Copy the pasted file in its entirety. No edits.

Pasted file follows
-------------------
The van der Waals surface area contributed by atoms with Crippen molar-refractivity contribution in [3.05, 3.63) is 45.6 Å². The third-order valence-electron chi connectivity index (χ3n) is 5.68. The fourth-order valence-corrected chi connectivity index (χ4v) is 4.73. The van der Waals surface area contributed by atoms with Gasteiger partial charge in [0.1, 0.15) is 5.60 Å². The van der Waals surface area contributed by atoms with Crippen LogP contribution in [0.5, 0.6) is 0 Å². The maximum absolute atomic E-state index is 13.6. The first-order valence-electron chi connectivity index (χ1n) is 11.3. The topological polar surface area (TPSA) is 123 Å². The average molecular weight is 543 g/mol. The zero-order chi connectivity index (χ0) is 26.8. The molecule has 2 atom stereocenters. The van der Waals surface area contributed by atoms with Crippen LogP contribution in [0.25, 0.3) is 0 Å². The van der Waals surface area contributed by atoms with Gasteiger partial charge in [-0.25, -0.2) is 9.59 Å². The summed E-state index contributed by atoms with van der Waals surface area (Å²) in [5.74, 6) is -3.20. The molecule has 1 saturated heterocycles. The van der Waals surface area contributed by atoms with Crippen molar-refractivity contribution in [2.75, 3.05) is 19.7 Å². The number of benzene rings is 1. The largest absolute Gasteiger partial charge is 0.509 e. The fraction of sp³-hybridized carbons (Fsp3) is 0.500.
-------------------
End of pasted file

The van der Waals surface area contributed by atoms with Crippen molar-refractivity contribution in [3.05, 3.63) is 45.6 Å². The third-order valence-electron chi connectivity index (χ3n) is 5.68. The fourth-order valence-corrected chi connectivity index (χ4v) is 4.73. The van der Waals surface area contributed by atoms with Gasteiger partial charge in [0.1, 0.15) is 5.60 Å². The van der Waals surface area contributed by atoms with Crippen LogP contribution in [0.5, 0.6) is 0 Å². The maximum absolute atomic E-state index is 13.6. The first-order valence-electron chi connectivity index (χ1n) is 11.3. The topological polar surface area (TPSA) is 123 Å². The average molecular weight is 543 g/mol. The zero-order chi connectivity index (χ0) is 26.8. The molecule has 2 atom stereocenters. The van der Waals surface area contributed by atoms with Crippen LogP contribution in [0.25, 0.3) is 0 Å². The van der Waals surface area contributed by atoms with Gasteiger partial charge in [-0.25, -0.2) is 9.59 Å². The summed E-state index contributed by atoms with van der Waals surface area (Å²) in [5.74, 6) is -3.20. The molecule has 1 saturated heterocycles. The van der Waals surface area contributed by atoms with Crippen molar-refractivity contribution in [2.75, 3.05) is 19.7 Å². The number of benzene rings is 1. The largest absolute Gasteiger partial charge is 0.509 e. The fraction of sp³-hybridized carbons (Fsp3) is 0.500.